Browse Prior Art Database

Instruction Bit Efficiency in Microprogrammed Digital Computers

IP.com Disclosure Number: IPCOM000083451D
Original Publication Date: 1975-May-01
Included in the Prior Art Database: 2005-Mar-01
Document File: 4 page(s) / 53K

Publishing Venue

IBM

Related People

Langdon, GG: AUTHOR

Abstract

Minimizing the bit dimensions of instruction words in microprogrammed digital computers, increases the power of a given instruction size and enables a reduction in memory size. Contemporary instructions use several bits to select the proper address pointer. As described subsequently, the information defining the function to be performed by the instruction is itself used to select the proper addressing pointer of a pair of pointers when the address pointers are normally selected individually. This is achieved by associating a (possibly nonexistent) predetermined field of the instruction with the type or class of instruction.

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Instruction Bit Efficiency in Microprogrammed Digital Computers

Minimizing the bit dimensions of instruction words in microprogrammed digital computers, increases the power of a given instruction size and enables a reduction in memory size. Contemporary instructions use several bits to select the proper address pointer. As described subsequently, the information defining the function to be performed by the instruction is itself used to select the proper addressing pointer of a pair of pointers when the address pointers are normally selected individually. This is achieved by associating a (possibly nonexistent) predetermined field of the instruction with the type or class of instruction.

The specific embodiment of this description is a microprocessor, driven by compact instructions. As such, the bits-per-instruction is kept small. A single address instruction is used, where one operand is an accumulator register AR, and the other is indicated by an address field in the instruction. In the prior art, for example in the IBM S/360 Model 25 internal instruction (or "control word" as it was called), a field in the control word that determined which of eight "pointer" registers will be used as an address to reference storage was employed. In the case of the Model 25, the control word field is 3 bits, and the address itself is 16 bits. Furthermore, the 16-bit address used may be incremented or decremented by certain amounts before being returned to the pointer register. This allows the control word program to conveniently deal with data addresses in a consecutive manner, as is the case when dealing with operands composed of a plurality of adjacent words. This incrementing or decrementing, or leaving it alone, of the address is handled by a two-bit field in the control word. (One of the features is to show how this may be done with only one control word bit.)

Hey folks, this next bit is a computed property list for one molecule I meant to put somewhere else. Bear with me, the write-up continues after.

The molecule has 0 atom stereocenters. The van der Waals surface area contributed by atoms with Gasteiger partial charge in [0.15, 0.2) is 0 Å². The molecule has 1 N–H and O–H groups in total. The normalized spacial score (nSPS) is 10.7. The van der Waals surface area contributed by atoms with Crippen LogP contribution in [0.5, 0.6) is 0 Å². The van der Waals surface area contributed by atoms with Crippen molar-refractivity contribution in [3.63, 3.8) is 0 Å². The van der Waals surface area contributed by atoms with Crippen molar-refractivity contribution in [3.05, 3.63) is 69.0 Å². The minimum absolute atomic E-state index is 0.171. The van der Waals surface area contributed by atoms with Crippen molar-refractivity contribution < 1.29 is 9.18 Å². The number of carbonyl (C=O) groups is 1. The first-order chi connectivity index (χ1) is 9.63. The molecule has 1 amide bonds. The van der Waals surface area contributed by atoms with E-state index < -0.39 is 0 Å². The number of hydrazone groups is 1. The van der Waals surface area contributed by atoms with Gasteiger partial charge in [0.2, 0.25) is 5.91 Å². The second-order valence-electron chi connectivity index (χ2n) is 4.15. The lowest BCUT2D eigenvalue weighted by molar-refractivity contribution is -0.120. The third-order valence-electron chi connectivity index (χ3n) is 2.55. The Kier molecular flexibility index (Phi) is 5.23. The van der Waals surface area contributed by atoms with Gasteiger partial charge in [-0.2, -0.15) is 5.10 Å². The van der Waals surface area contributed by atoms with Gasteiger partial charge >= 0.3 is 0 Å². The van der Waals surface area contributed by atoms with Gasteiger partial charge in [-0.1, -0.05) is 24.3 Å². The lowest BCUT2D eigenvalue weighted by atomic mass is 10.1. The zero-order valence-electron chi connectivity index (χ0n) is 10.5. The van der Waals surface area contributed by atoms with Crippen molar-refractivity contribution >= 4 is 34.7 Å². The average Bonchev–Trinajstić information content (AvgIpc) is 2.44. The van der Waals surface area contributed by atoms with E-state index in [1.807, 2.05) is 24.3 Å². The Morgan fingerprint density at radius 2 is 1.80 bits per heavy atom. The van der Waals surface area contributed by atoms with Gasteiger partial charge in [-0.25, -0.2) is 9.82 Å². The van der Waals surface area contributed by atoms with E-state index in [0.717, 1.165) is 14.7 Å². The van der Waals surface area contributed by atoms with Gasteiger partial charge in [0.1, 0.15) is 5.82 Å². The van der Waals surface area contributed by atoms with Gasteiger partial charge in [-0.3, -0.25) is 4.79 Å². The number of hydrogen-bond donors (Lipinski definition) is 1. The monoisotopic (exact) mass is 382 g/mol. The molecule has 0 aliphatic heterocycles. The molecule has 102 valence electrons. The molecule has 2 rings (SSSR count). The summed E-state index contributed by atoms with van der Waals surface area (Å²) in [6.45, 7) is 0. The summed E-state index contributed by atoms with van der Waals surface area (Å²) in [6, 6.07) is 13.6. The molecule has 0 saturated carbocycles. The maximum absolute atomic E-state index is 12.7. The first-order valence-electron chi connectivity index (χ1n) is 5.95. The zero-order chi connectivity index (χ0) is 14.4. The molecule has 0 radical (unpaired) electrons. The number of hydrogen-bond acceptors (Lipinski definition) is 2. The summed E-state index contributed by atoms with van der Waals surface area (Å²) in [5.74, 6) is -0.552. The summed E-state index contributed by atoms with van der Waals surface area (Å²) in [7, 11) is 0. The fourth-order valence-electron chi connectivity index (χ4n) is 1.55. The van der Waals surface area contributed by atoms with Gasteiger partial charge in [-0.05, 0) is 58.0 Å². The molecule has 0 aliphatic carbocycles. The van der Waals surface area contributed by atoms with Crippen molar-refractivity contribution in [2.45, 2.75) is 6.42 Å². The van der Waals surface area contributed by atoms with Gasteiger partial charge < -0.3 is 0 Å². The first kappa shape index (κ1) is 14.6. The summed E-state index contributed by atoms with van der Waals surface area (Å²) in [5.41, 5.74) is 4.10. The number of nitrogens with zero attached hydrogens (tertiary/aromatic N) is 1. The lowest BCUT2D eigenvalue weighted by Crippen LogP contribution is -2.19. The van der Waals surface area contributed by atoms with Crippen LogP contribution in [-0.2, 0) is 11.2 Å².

In moving data from one place to another in memory, two pointer register addresses are needed; one for the pointer to the data source, the other for its destination. In the S/360 Model 25 control word scheme, this is accomplished by having different addresses, one for the source, the other for the destination. In this description, a second feature groups the "pointer" registers in pairs; one register in the pair being used implicitly for the "read" or "fetch" operations and the second being used for the "write" or "store", or "ALU operation to storage" operations.

In this way, the address field need indicate only which "pair" of pointers is selected, because the Operation Code field of the instruction selects the proper pointer of the pair. For example, the S/360 Model 25 allows eight pointer registers, and when memory is accessed (either read or write) a 3-bit field in the control word specifies which pointer register. In this description, the eight pointers would be grouped into four pairs, and only a 2-bit field would be needed to specify the pair.

To exemplify an embodiment for th...